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The Halakhic and Moral Challenges of Gene Editing

Jan. 16 2018

In recent years, scientists have developed a technology known as CRISPR, which allows for the manipulation of an organism’s genetic code. Medical researchers have already experimented with using CRISPR to treat diseases, and it promises to yield many breakthroughs in the coming years. If applied to what are known as germ cells, this technology could also be used to halt the transmission of heritable diseases, create “designer babies,” or even engineer children of abnormal height, strength, and so forth. J. David Bleich, a rabbi and halakhic authority, Edwards Burns, the dean of Einstein Medical School, and Neville Sanjana, a cancer researcher, discuss the ethical implications of gene editing, touching on such questions as whether Judaism has a conception of natural law and if there is, indeed, anything immoral about playing God. (Audio, 75 minutes.)


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More about: Bioethics, Genetics, Halakhah, Medicine, Religion & Holidays

 

Germany’s Bid to Keep Israel off the UN Security Council

March 21 2018

The Jewish state has never held a temporary seat on the United Nations Security Council. For the first 50 years of its existence, it was denied membership in any of the UN’s regional groups, which control candidacies for these rotating seats. Then it was finally admitted to the Western European and Others Group, which promptly agreed to wait another twenty years before approving Jerusalem for a Security Council candidacy. Now, Benny Avni notes, Germany is poised to block action:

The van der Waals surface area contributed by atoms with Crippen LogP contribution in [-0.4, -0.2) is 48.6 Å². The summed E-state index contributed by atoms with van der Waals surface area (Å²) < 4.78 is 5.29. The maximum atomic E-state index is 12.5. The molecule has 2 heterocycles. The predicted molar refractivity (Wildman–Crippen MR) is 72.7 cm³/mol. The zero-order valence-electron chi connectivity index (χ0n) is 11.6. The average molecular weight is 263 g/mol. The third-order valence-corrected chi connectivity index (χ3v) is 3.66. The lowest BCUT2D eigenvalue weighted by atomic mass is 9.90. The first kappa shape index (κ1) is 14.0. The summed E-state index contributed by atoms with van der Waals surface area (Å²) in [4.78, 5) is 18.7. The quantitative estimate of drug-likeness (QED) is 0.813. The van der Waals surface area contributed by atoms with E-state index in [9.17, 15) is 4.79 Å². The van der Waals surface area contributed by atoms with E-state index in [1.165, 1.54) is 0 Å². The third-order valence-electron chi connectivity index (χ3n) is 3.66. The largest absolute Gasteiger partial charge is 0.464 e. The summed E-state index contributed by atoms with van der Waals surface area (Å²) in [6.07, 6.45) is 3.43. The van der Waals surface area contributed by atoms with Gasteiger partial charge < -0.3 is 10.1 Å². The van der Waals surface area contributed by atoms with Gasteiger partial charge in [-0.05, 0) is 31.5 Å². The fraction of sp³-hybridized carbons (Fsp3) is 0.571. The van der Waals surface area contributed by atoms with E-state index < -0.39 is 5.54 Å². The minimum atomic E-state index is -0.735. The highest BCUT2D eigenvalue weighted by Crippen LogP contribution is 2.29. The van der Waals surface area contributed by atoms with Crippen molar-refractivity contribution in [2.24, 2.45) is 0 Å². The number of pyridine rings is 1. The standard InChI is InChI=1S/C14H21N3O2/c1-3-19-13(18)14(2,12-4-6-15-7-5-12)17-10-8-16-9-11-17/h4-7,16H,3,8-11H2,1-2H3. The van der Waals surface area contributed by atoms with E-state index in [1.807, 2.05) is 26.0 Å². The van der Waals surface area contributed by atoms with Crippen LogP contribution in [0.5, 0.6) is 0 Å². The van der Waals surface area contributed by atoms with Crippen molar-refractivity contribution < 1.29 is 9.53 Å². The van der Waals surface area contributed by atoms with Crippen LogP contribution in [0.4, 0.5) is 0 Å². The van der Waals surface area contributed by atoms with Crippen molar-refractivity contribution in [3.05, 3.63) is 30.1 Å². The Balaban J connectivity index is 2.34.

As a good-faith gesture, the Western European and Others Group promised Israel that it and Belgium would run uncontested for the two open 2019-20 [Security Council] seats. Then, in 2016, Germany announced it would also run—even though it already served as a council member [multiple times, including] as recently as 2011-12. . . . [U]nless Belgium yields, Israel’s hopes for UN respect seem doomed for now—and maybe for the foreseeable future.

Why? Diplomats have been telling me Israel violates too many Security Council resolutions to be a member—as in the one passed during the last weeks of Barack Obama’s presidency, which marked Jewish holy sites as occupied Palestinian territory. But is building a porch in [the West Bank town of] Ma’ale Adumim really such a huge threat to world peace?

How about, then, a report released last week by UN experts on the Security Council’s North Korea sanctions? It found Germany violated a council ban on sparkling wines, exporting $151,840 worth of bubbly and other luxury goods to Kim Jong Un’s cronies. Or how about, as the Jerusalem Post’s Benjamin Weinthal reports, German companies exporting to Iran banned materials that were later used in chemical attacks in Syria?

Never mind. Germany (and Belgium) will surely benefit from the UN’s habit of magnifying Israel’s violations beyond all proportion. Thus, Israel’s petition to join the most prestigious UN club will likely be rejected, thanks to a late entry by a shameless [and] cynical German power play against the Jewish state.

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More about: Germany, Israel & Zionism, Israeli-German relations, United Nations